So my brain-picking pick: Saoirse (SEAR-sha) Ronan 

(Looking for an upset and some excitement, but I’ll be disappointed only if Cate Blanchett wins.)

POST-OSCARS UPDATE: Brie Larson won.

 Actor in a Supporting Role

Prediction & Prediction: Sylvester Stallone

Rationale:  Christian Bale seemed more autistic than odd bird in what one critic calls the erratic tragicomedy The Big Short. Mark Ruffalo is one of my favorite guy and journalists are my peeps, but this performance was average — all impatience and mumbling. Cool cucumber Mark Rylance nearly gets my vote; as a Cold War spy, he brought artistry to a movie that screamed artificial. Tom Hardy — huge profile for him this year, eh?, between The Revenant and Mad Max: Fury Road. He’s truly masterful, the Next Big Thing, but he also mumbled through both roles. (What’s wrong with mumbling?! Dunno, but I need to find some way to eliminate them.) In the end, Stallone was a huge surprise. Didn’t think he could act. But those darting eyes, curling lips, the strength he emotes in what seems a decrepit face (c’mon, he’s only 69!! THAT’S acting!). Gotta go with the odds-on favorite.

POST-OSCARS UPDATE: Mark Rylance won.

Actress in a Supporting Role

Prediction: Alicia Vikander

Pick: Kate Winslet 

(I’m not allowed to vote here, according to my rules, because I didn’t see Jennifer Jason Leigh in “The Hateful Eight,” but I “saw” her in “Anomalisa.”)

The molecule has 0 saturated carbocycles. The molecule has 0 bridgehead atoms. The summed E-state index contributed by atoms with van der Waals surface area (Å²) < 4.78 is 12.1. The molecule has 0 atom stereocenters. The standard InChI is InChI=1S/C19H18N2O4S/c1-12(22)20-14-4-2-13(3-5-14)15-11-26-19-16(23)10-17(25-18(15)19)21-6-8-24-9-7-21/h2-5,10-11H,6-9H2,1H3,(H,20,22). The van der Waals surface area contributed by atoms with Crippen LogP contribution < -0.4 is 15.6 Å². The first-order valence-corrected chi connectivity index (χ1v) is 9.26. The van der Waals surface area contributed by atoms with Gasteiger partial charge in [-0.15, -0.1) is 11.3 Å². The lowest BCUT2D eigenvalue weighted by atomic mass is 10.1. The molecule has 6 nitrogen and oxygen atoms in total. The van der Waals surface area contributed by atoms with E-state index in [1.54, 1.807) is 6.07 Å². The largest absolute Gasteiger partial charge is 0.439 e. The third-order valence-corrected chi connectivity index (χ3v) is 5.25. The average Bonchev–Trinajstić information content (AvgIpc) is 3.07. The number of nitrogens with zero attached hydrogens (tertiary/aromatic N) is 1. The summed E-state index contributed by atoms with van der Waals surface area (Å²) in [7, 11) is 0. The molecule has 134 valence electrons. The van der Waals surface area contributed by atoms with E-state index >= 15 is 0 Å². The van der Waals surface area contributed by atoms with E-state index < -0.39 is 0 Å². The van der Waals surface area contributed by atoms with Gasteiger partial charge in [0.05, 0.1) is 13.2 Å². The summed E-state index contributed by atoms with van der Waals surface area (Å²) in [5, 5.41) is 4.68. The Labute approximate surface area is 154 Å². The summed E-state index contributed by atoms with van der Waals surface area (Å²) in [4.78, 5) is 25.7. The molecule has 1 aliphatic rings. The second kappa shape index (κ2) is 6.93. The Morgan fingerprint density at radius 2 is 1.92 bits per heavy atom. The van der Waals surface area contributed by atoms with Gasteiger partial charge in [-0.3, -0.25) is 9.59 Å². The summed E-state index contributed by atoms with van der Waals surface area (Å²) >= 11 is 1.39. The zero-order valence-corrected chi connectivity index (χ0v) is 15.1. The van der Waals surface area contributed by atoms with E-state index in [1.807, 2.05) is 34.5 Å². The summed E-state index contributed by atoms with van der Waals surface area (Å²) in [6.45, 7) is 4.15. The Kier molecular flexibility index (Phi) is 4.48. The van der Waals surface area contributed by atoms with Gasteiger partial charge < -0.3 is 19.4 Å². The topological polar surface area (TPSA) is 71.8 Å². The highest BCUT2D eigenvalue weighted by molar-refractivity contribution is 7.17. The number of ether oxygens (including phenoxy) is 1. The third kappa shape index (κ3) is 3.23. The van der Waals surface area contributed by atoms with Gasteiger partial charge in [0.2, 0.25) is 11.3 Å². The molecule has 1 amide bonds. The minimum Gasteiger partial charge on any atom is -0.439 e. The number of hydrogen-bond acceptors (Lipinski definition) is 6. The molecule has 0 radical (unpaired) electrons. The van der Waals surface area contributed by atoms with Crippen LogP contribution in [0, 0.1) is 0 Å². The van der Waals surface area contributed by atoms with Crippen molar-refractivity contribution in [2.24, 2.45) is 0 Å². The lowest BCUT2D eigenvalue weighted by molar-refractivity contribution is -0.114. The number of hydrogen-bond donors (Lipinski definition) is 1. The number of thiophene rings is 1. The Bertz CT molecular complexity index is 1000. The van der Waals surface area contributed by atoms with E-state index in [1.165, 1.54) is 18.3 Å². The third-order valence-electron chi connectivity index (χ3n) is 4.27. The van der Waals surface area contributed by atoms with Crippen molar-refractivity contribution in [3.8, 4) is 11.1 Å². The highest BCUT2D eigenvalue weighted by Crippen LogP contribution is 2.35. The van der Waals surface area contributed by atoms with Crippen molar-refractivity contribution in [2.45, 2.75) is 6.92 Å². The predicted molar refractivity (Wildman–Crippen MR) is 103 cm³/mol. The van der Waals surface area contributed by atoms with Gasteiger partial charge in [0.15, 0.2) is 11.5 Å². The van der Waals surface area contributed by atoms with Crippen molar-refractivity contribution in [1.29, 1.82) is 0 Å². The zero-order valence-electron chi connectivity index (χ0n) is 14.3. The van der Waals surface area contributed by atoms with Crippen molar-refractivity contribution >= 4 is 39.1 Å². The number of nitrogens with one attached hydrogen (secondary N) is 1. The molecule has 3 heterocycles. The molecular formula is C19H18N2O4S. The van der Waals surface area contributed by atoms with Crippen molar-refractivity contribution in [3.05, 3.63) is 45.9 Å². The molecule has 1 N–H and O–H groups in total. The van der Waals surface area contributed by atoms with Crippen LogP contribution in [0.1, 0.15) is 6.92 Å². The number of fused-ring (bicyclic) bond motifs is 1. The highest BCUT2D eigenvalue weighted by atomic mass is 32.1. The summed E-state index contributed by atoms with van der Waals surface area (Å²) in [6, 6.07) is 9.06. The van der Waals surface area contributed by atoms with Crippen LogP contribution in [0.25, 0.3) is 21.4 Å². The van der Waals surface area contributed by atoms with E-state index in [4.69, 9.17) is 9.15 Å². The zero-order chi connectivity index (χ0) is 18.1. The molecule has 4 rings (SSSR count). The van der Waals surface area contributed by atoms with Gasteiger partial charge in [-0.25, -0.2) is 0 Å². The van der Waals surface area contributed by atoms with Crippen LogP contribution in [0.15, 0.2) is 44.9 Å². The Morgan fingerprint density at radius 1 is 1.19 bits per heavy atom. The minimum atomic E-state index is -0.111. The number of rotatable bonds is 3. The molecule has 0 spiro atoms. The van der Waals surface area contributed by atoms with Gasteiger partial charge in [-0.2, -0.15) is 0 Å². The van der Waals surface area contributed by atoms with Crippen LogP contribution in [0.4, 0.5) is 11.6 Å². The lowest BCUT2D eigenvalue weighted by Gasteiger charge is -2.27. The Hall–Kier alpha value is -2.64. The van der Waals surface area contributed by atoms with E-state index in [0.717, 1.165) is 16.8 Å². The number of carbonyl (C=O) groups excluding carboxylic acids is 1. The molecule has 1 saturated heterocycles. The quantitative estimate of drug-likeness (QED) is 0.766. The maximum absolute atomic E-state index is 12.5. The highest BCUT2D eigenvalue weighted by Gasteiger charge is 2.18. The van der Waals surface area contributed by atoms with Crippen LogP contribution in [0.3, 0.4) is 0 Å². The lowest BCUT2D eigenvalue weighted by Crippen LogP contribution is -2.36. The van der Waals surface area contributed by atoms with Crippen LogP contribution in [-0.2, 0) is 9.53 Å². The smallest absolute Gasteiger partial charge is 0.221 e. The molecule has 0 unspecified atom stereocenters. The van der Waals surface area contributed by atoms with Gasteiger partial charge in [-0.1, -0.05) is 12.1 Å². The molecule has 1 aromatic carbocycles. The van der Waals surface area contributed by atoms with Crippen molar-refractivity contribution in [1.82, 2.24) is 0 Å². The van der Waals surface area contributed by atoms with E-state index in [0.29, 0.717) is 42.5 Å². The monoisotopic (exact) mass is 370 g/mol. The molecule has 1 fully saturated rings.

Rationale: Almost went with Vikander. Saw her in Ex Machina, too, of course, and she’s amazing, she deserves the win. But I can’t get Kate’s performance off my mind, so I’m just going with that. I’d also be THRILLED if Rooney Mara gets it, because she is a leading actress in that film (not supporting, as classified) if ever there was one. I wanted to see Carol a second time just to time her screen time, but I know that’s not how the academy decides leading vs. supporting. She’s handicapped because the name of the film is Cate Blanchett’s character. The only one easily eliminated is the flat Rachel McAdams. She is almost as inconsequential in Spotlight as she was in the second season of True Detective. Emily Blunt was robbed for not being nominated  for Sicario  — even if she would have been placed in the leading actress category, I blame Rachel McAdams for wasting a female spot.

POST-OSCARS UPDATE: Alicia Vikander won.

Animated Feature

Prediction: Inside Out

Pick: Anomalisa

Rationale: Charlie Kaufman’s frisky masterpiece borrows from his Being John Malkovich screenplay but is possibly funnier, more tragic and artistically mesmerizing. Motivational speaker Michael Stone has lost all sense of himself in a world of utter sameness. It takes a “deformed” dimwit — freshly prosaic Lisa — to rouse him, if only momentarily, from his hypocritical, hyper-critical stupor. And Inside Out is just good, clean therapy, for anyone, not just the kids.

(I’m also not allowed to vote here, because I didn’t see “When Marnie Was There” or “Boy and the World.”)

POST-OSCARS UPDATE: Inside Out won.

Cinematography

Prediction & Pick: The Revenant

(Didn’t see “The Hateful Eight”)

Rationale: The most immersive camera work ever. And no VR or 3-D. Sure felt like it.

POST-OSCARS UPDATE: The Revenant won.

Costume Design

Prediction & Pick: Cinderella